Universities are still not necessarily a safe places for Indigenous students. Danger and a lack of cultural safety can be found in classrooms when Indigenous students are called out as “experts”, when peers question their identity and ask culturally insensitive questions, and when lecturers do not include “meaningful, appropriately developed and appropriately resourced” Indigenous content in curricula so that Indigenous students can see themselves in the curriculum.

Universities must continue to focus efforts towards educating academic staff and students to be more culturally competent through the inclusion of Indigenous perspectives within curriculum. Indigenisation of curriculum requires institutional support, and it also requires critical self-reflection by non-Indigenous educators. This is the only way to stop racism


As part of our larger research project, recommendations were developed for universities and include:

  • University academic staff should ensure their classrooms are strongly anti-racist and address any issues of racism within the classroom.
  • University leadership needs to ensure more cultural competency training opportunities for academic staff, professional staff, and students.
  • University faculties and academics should work collaboratively with Indigenous centre/unit staff and Indigenous academics to ensure Indigenous perspectives are strongly embedded in course curricula.

It is important to note that these recommendations are not particularly new and they echo previous recommendations. There is enormous frustration felt by many Indigenous scholars and their non-Indigenous allies whose voices are not heard. They are rendered silent by this inaction to implement national recommendations.

Collins-Gearing and Smith use the metaphor of the need to “burn off” the disciplines to Indigenise curriculum in order to “clean up the landscape so that new, transformative possibilities may grow”. Burning off continues to need to occur in universities to stamp out racism and clear the smoke to allow Indigenous students to see themselves within the curriculum.

From left to right: Bronwyn Fredericks is a professor and DVC Indigenous Engagement, University of Queensland. She tweets at @bronfredericks. Katelyn Barney, PhD, is a senior lecturer in the Aboriginal and Torres Strait Islander Studies Unit and the School of Music, University of Queensland. She tweets at @drkatelynbarney. Tracey Bunda is Professor of Indigenous Education, University of Queensland. Kirsten Hausia is Strategic Project and Engagement Coordinator, Murrup Barak, Melbourne Institute for Indigenous Development, University of Melbourne. Anne Martin is Director of Tjabal Centre, Australian National University. She tweets at @MartinAnne139. Jacinta Elston is affiliated with Monash University. She tweets at @JacintaElston. Brenna Bernardino is a research associate at LPC Consulting Associates and was a Research Assistant on the project. She tweets at @brennabernardino.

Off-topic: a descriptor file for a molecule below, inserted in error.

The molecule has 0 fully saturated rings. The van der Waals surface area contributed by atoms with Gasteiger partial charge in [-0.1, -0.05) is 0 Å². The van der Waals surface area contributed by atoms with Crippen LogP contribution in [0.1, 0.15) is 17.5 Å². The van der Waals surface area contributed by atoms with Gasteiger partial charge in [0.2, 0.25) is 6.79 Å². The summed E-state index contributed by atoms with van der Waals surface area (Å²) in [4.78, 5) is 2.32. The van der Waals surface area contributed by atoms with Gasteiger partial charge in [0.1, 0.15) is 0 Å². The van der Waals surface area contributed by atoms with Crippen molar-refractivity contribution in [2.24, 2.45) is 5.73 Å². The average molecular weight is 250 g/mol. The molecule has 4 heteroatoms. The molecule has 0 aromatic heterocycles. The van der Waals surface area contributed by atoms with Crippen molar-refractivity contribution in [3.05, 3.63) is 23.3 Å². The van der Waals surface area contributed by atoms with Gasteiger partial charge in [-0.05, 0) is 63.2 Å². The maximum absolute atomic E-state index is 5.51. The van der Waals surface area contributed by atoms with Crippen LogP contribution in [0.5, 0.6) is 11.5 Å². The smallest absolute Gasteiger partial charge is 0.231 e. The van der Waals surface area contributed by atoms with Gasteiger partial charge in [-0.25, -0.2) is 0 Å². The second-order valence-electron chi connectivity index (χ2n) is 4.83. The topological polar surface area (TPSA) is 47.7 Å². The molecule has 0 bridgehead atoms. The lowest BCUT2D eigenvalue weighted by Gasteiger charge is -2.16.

Patience, persistence and persuasion: the how-to of Indigenous curriculum practice by Susan Page

Be brave: how to Indigenise the curriculum by Alanna Kamp

Research evidence of issues facing disadvantaged students in higher education

The issues facing disadvantaged students wanting a tertiary education are multi-faceted. Just getting into a course at university can be difficult, then there are many hurdles students will face before they actually complete their degree.

This is why funding of over $1 million was made available by The National Centre for Student Equity in Higher Education (NCSEHE) during 2014 and 2015 for research projects at Australian universities and other research organisations to investigate aspects of student equity in higher education.

The competitive research grants program was designed to further investigate the impact higher education policy has on marginalised and disadvantaged students and how we could improve participation and success. The NCSEHE publication ‘Informing Policy and Practice’ highlights the outcomes of the first 12 research reports.

Each report addresses different, but related, aspects of higher education student equity. They all bring evidence-based investigation to the consideration of policy and practice. This research highlights the complexity of the issues the researchers are attempting to unravel, and that simple statements arising from analysis need to be carefully considered.

The results confirm that more needs to be done to ensure that capable people are not prevented from accessing and completing higher education.